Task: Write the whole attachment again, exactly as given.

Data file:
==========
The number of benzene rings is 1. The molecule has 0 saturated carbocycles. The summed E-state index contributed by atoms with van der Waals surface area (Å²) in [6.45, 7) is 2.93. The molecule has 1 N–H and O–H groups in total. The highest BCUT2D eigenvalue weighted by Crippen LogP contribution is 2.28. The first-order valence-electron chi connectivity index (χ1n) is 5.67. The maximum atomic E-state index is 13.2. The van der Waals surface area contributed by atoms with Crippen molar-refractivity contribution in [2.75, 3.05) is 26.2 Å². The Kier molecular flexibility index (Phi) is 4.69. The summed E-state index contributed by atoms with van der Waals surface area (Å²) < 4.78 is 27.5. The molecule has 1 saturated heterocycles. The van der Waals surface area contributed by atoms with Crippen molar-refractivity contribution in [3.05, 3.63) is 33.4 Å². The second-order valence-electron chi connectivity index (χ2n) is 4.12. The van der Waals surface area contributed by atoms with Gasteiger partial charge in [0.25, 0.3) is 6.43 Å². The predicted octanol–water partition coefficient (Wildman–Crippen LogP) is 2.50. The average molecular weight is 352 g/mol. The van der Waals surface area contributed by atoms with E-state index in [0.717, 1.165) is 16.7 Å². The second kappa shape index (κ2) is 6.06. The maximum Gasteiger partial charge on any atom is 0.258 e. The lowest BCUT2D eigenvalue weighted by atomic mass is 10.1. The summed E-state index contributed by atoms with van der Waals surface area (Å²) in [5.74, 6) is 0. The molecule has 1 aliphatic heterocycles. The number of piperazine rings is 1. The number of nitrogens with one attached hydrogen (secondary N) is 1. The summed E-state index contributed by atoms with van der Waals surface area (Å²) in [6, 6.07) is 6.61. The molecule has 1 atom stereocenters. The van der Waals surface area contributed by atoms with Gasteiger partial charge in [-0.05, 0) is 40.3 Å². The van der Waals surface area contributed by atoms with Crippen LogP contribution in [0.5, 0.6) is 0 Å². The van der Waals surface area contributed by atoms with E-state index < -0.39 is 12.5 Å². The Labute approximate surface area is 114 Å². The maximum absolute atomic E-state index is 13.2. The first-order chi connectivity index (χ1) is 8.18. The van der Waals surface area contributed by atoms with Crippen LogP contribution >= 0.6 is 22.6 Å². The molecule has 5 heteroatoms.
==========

The number of benzene rings is 1. The molecule has 0 saturated carbocycles. The summed E-state index contributed by atoms with van der Waals surface area (Å²) in [6.45, 7) is 2.93. The molecule has 1 N–H and O–H groups in total. The highest BCUT2D eigenvalue weighted by Crippen LogP contribution is 2.28. The first-order valence-electron chi connectivity index (χ1n) is 5.67. The maximum atomic E-state index is 13.2. The van der Waals surface area contributed by atoms with Crippen molar-refractivity contribution in [2.75, 3.05) is 26.2 Å². The Kier molecular flexibility index (Phi) is 4.69. The summed E-state index contributed by atoms with van der Waals surface area (Å²) < 4.78 is 27.5. The molecule has 1 saturated heterocycles. The van der Waals surface area contributed by atoms with Crippen molar-refractivity contribution in [3.05, 3.63) is 33.4 Å². The second-order valence-electron chi connectivity index (χ2n) is 4.12. The van der Waals surface area contributed by atoms with Gasteiger partial charge in [0.25, 0.3) is 6.43 Å². The predicted octanol–water partition coefficient (Wildman–Crippen LogP) is 2.50. The average molecular weight is 352 g/mol. The van der Waals surface area contributed by atoms with E-state index in [0.717, 1.165) is 16.7 Å². The second kappa shape index (κ2) is 6.06. The maximum Gasteiger partial charge on any atom is 0.258 e. The lowest BCUT2D eigenvalue weighted by atomic mass is 10.1. The summed E-state index contributed by atoms with van der Waals surface area (Å²) in [5.74, 6) is 0. The molecule has 1 aliphatic heterocycles. The number of piperazine rings is 1. The number of nitrogens with one attached hydrogen (secondary N) is 1. The summed E-state index contributed by atoms with van der Waals surface area (Å²) in [6, 6.07) is 6.61. The molecule has 1 atom stereocenters. The van der Waals surface area contributed by atoms with Gasteiger partial charge in [-0.05, 0) is 40.3 Å². The van der Waals surface area contributed by atoms with Crippen LogP contribution in [0.5, 0.6) is 0 Å². The van der Waals surface area contributed by atoms with E-state index < -0.39 is 12.5 Å². The Labute approximate surface area is 114 Å². The maximum absolute atomic E-state index is 13.2. The first-order chi connectivity index (χ1) is 8.18. The van der Waals surface area contributed by atoms with Crippen LogP contribution >= 0.6 is 22.6 Å². The molecule has 5 heteroatoms.